As the first band to grace the American Express Stage on Sunday at 12:30 p.m., Deap Vally had the unenviable task of winning over diehard Killers fans who hugged the barricade and prayed for a respite from the sun’s unforgiving rays. Troy fully rose the occasion, bellowing with every iota of strength, “AUSTIN CITY LIMITS! WHAT THE F*** IS UP!” She unleashed primal shrieks both sultry and savage on “Heart Is an Animal,” her guitar work simultaneously cacophonous and controlled.

The set highlight came during the defiant, empowering “Smile More,” off last year’s raucous “Femejism.” Troy playfully but firmly rejected the male gaze as she hollered: “”Stranger in the bar tells me to smile more / I look at him and I ask, ‘What for?’ / I am happily unhappy, man / And no, I don’t wanna shake your hand.”

At the time of this writing, Troy and Edwards will probably be holding a meet-and-greet at the Waterloo Records tent, where, unlike the subject of “Smile More,” they promised to shake the hands and sign the cleavage of their fans. It’s unlikely many audience members will ditch their front-row Killers spot to go hang out with them. But I kind of hope they do.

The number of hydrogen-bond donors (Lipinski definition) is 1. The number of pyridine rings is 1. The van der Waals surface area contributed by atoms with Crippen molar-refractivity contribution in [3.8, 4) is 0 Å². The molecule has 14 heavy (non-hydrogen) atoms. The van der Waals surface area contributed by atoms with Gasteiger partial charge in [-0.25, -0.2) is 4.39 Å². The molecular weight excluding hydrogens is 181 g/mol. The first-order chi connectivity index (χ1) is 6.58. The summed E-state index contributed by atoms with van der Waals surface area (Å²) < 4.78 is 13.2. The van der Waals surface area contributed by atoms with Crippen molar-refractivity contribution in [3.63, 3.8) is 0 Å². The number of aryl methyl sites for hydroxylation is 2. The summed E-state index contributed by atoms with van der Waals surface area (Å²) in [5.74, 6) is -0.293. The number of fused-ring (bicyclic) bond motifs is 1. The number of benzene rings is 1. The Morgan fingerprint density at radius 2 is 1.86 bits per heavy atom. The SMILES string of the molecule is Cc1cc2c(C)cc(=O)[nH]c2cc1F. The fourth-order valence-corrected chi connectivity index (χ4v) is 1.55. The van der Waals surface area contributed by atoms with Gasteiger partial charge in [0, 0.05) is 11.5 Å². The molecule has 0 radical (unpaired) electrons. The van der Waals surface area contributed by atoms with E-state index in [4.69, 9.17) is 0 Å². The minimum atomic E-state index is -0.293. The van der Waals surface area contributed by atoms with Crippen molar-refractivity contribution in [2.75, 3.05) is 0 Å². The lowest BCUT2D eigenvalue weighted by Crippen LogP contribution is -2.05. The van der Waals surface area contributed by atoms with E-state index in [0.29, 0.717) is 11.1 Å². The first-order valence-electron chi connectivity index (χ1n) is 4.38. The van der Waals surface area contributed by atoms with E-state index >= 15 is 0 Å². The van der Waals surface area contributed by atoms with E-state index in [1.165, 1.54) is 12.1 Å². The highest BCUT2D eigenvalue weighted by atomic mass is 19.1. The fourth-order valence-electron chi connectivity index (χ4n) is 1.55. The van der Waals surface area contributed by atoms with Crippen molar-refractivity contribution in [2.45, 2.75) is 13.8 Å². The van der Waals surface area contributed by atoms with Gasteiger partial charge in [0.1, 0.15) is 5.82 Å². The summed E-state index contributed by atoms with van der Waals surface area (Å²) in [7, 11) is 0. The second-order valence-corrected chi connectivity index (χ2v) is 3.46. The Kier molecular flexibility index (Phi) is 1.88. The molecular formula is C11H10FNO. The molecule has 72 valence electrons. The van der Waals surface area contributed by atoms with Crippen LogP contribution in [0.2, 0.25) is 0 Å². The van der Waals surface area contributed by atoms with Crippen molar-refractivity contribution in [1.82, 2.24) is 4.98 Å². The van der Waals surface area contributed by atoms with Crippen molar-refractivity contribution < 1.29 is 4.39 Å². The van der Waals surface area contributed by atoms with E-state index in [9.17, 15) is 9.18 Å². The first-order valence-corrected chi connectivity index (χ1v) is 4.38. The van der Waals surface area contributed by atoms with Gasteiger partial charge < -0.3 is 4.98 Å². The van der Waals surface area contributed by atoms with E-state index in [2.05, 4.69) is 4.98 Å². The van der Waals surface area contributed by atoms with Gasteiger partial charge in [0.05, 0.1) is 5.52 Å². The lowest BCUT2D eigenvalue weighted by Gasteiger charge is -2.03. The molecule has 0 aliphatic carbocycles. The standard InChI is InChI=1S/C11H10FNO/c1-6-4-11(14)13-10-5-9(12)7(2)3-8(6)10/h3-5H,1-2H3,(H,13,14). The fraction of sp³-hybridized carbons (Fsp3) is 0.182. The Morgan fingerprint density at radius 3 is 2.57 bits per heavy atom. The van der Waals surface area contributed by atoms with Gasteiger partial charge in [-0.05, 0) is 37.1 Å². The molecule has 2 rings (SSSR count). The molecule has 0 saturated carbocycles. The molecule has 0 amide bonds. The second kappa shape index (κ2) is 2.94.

Car Seat Headrest earn their 2 p.m. set time with sleepy ACL Fest performance

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Will Toledo is Car Seat Headrest. Will Toledo is a staggeringly prolific songwriter, a brutally confessional lyricist, an exemplary champion of DIY ethics even as his humble indie rock project has signed with Matador Records and achieved previously unfathomable levels of success.

But Will Toledo is not a rockstar.

AUSTIN, TX – OCTOBER 7, 2017 – Will Toledo of Car Seat Headrest performs at the Austin City Limits Music Festival.(Erich Schlegel/Special Contributor)